Tom Snee, Office of Strategic Communication, 319-384-0010 (office); 319-541-8434 (cell)
The faces of the law
The faces of the law
The faces of the law
Adrien Wing came to the University of Iowa College of Law for the first time in 1987 and was immediately struck by the portraits of past faculty members decorating the walls of the still-new Boyd Law Building.
“Throughout the lobby and hallways were many oil portraits of white males, some dead and some living, all emanating gravitas, wisdom, and power,” she says. “The portraits seemed to say, ‘We are important. We are the law. This is our world.’"
Those paintings and quite a few new ones still hang as part of a law school tradition honoring long-term faculty members with a portrait. Faculty who teach at the law school for 25 years—or have taught law for a total of 25 years with at least 15 of them at Iowa—can have their portrait painted if they wish.
“It creates a special sense of continuity in the law school, an understanding that even though the students are transient, the institution is permanent,” says N. William Hines, professor and dean emeritus. “By honoring long-time teachers, the portraits exemplify the values of the law school; they recognize people who have devoted their lives to teaching the law and who have thousands of alumni out there practicing law.”
Hines says the earliest portraits are of the law school’s founder and two early deans—founding dean Justice George Wright and deans Emlin McClain and William Gardner Hammond. Nobody knows how the law school came to acquire them, though.
“We’ve always had the three portraits, but we don’t know exactly where they came from; all three were painted in the 19th century,” says Hines, also the law school’s unofficial historian. Hines joined the faculty in 1962 and became dean in 1976, in time for his own portrait’s unveiling in 1980.
Some of the paintings have an interesting provenance. The portrait of Wiley Rutledge, who was dean in the 1930s before being appointed an associate justice of the U.S. Supreme Court, is a copy of his official portrait that hangs in the Supreme Court building in Washington, D.C.
And the portrait of Professor Rollin Perkins caused a minor stir when it was unframed during its restoration not long ago to reveal the name Grant Wood written on the back. Hines says Perkins left the faculty in 1946 after a 30-year career, so the timing was such that it could have been painted by Wood when he was on the university’s art faculty in the 1930s. Follow up research, though, showed it was not the great Iowa artist himself who painted it.
“It was evidently painted by a student of his who worked in one of Wood’s studios in Iowa City or Stone City,” Hines says. “The name reflected the identity of the studio, not the artist.”
The law school now has about 30 portraits hanging on the first floor walls of the law building. Hines says the works do their best to reflect a bit of the personality of their subjects. The late long-time faculty member and Dean David Vernon was widely known for the bright red socks he wore every day, which are easily noticeable in his otherwise brown and green portrait.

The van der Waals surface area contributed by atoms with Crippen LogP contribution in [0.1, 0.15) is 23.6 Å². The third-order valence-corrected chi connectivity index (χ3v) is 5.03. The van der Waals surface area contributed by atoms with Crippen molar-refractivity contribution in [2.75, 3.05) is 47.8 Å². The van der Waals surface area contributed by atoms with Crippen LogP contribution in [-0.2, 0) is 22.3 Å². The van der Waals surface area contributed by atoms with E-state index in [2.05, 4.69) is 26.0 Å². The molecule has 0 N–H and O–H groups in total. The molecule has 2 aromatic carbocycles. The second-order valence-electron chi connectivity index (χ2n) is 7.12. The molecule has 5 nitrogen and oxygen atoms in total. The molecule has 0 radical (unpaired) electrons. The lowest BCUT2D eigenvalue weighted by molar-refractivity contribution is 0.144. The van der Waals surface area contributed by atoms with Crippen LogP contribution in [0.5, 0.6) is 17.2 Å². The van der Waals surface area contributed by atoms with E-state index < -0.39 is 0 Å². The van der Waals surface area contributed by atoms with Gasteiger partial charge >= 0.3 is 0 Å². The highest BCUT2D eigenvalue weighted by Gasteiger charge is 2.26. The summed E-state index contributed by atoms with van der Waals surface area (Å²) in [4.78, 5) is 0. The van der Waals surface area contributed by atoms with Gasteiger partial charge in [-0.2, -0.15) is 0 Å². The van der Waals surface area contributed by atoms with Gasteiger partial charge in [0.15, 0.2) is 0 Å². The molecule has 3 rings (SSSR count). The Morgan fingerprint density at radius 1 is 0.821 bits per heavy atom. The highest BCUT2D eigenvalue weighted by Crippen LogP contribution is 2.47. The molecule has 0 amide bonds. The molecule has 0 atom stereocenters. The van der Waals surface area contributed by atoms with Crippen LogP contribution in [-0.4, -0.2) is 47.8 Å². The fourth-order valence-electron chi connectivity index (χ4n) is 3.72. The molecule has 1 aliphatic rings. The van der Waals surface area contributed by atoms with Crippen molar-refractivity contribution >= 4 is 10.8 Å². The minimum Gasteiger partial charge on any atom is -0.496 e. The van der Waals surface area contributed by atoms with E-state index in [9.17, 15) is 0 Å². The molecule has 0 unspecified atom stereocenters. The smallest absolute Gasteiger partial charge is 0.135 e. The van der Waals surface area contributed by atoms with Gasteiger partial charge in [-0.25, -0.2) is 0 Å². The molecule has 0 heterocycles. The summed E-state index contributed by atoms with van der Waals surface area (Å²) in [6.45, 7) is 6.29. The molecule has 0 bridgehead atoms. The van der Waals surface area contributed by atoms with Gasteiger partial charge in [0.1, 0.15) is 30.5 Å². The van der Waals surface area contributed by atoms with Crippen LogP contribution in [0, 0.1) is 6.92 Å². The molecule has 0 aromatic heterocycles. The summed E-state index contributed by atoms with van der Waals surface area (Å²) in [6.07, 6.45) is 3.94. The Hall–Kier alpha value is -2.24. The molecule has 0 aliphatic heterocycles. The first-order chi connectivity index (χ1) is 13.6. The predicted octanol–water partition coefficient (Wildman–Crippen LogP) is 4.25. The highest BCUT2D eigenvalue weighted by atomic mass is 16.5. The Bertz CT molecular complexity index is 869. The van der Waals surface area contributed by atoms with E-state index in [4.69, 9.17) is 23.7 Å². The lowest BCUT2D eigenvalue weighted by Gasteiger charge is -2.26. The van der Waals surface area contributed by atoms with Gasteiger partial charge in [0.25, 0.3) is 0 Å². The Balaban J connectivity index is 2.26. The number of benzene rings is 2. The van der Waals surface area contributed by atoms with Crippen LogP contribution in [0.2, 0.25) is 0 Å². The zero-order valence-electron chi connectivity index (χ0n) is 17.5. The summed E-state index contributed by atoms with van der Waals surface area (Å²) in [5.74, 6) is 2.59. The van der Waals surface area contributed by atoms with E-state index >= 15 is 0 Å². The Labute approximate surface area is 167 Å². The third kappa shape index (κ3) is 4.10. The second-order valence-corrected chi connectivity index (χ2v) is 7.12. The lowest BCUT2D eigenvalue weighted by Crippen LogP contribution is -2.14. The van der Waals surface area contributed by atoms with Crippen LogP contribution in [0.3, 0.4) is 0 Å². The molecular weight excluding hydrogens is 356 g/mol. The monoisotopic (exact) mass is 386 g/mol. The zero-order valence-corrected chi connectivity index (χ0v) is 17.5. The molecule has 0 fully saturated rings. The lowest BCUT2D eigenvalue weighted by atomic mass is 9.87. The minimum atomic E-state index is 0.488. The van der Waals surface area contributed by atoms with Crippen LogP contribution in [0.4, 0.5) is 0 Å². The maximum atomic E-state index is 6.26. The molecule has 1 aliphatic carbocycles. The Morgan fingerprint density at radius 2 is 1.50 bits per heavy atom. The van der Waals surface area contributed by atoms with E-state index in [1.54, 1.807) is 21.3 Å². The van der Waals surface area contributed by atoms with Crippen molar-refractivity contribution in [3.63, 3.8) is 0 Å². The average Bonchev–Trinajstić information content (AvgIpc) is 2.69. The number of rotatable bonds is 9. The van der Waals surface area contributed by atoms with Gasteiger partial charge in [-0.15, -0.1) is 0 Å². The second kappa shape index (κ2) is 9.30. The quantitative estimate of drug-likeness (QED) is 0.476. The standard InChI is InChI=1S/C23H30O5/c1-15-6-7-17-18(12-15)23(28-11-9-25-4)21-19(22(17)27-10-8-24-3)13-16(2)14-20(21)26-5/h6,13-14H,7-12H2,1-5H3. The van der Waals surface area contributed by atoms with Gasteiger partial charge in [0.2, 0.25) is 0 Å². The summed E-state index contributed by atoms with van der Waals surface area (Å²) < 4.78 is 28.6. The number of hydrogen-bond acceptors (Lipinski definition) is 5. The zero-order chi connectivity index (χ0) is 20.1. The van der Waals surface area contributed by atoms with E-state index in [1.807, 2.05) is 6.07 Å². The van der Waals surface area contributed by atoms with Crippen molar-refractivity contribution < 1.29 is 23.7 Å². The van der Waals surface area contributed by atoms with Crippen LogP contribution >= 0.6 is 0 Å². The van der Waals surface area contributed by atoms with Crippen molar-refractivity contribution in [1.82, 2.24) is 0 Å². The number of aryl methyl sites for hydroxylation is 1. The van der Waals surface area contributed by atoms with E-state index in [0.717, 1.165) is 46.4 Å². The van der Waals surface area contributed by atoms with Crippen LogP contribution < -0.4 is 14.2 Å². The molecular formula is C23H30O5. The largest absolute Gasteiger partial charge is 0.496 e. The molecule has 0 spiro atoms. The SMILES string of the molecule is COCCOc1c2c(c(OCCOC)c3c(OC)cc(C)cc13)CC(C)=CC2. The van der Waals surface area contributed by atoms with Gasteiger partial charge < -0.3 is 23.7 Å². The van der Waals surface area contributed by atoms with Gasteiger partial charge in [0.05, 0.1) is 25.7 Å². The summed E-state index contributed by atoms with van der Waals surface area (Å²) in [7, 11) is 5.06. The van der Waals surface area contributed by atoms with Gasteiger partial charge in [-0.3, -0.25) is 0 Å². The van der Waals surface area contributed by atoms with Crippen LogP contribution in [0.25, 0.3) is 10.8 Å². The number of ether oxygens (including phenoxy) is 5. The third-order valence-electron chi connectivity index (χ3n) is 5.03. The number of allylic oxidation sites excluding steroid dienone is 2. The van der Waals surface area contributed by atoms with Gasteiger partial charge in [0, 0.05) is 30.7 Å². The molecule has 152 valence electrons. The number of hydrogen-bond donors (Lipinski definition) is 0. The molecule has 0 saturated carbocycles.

The Rev. David Bayne was the only Catholic priest to work as a tenured faculty member of a public U.S. law school, so his portrait features his Roman collar.
And Patricia Acton directed the College of Law’s London program for many years and was married to the late Sir Richard, Lord Acton, a member of the British House of Lords. Those English connections are noted in the powdered wig in a corner of her portrait.
Hines’ own personal favorite is that of Dean Mason Ladd, a legendary dean, whose joy of life comes through in his painting.
“It conveys the warmth and humanity inherent in the man,” said Hines, who was initially hired by Dean Ladd.
Most of the late 20th century portraits were painted by the late Cloy Kent, an Iowa City artist whose traditional style fit well with the style of the earlier portraits. Since her death in the late 1990s, faculty members were encouraged to choose their own artists to paint their portrait, which has led to more varied styles. David Baldus, for instance, chose a portrait with sharp lines and flat colors, in the style of 1960s Pop art, while Wing chose her lifetime partner, artist and illustrator James Sommerville, to paint hers with a background reflecting her global interests.
The gallery has become more inclusive since Wing joined the faculty in 1987—professor Lea VanderVelde was the first woman to be painted, former librarian George Strait the first African-American. Wing’s portrait will be the first of an African-American woman when it’s unveiled Feb. 7.
“I’m proud because it shows the law school is bigger than any of us,” says Wing. “My portrait is a symbol of the people who served this institution and it honors those whose commitment made it what it is today.”